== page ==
More Magic Designer Nonsense

This is what I simulated earlier – except drawn on a real Magic Designer. Something’s off with what I modelled …
All of these are drawn with the Magic Designer angle set to 57, which puts the crank discs exactly in phase. The blue circle in the middle is an exactly image of a crank disc, if perhaps a very dull plot.

Slightly imperfect Hoot-Nanny/Magic Designer simulation

round figure with three interlaced 6-fold curves picked out in red, green and blue
I even emulated the locating notches at the edge of the paper …

Simulated (and not quite right yet) output from a “HOOT-NANNY” or Magic Designer, a proto-Spirograph toy that drew six-sided curves on round paper sheets. It was made by Howard B. Jones and Co. of Chicago, IL and first sold in 1929. The company’s better known for producing Jones Plugs and Sockets, sometimes known as Cinch-Jones connectors. The “HOOT-NANNY” name was dropped when production moved to the Northern Signal Company of Saukville, WI.

My eBay-acquired Magic Designer is quite beaten up, and doesn’t always produce accurate results. Here’s how one should look, from the instruction pamphlet:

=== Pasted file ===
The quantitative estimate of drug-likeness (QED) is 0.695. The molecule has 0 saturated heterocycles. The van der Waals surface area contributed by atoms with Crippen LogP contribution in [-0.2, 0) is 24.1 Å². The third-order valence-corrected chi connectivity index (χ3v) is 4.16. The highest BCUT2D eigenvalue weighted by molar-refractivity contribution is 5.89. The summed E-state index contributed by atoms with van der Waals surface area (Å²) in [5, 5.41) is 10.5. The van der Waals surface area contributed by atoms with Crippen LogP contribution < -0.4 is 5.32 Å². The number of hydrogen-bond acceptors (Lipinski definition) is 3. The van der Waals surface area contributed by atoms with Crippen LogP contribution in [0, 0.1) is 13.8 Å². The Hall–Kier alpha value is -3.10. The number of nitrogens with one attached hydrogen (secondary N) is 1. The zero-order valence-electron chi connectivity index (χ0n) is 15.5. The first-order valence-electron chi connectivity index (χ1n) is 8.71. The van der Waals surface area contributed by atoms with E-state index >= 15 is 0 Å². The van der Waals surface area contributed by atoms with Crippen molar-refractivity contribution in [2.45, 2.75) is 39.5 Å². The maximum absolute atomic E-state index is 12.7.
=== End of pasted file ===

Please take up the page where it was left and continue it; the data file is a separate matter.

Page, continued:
diagram of the Magic Designer toy: central turntable holding paper is rotated by crank at bottom right. On the left are two crank discs (upper and lower) each with a crank pin that can fit into holes along two arms. These arms are joined at a pivot, and in the centre of this pivot is a pencil.

The upper crank disc can be moved in an arc relative to the lower disc. This is controlled by a locking shift lever on the right
I can’t shake the feeling this was originally something like an artillery ranging tool or suchlike

As far as I’ve been able to work out, the parameters of the machine are:

  • central turntable is 6″ in diameter, with 192 gear teeth around the edge;
  • each crank disc is 1″ diameter (32 teeth), with the crank pin at 3/8″ radius;
  • the shift lever has a 10-70 degree scale, which corresponds to moving the upper crank disc between 30-90 degrees of arc from the lower (fixed) crank disc;
  • the pencil arms have 18 holes labelled A to R, at 1/4″ spacing from 5.75 to 1.5″. The perpendicular distance from the pivot holes to the pencil is 5/16″. This small offset makes very little difference to the overall arm length.

If we model the toy with a fixed turntable:

  • the crank pins describe epitrochoids around the edge of the paper;
  • the pencil point traces the intersection of two circles of radius the lengths of the pencil arms, each centred on a crank pin.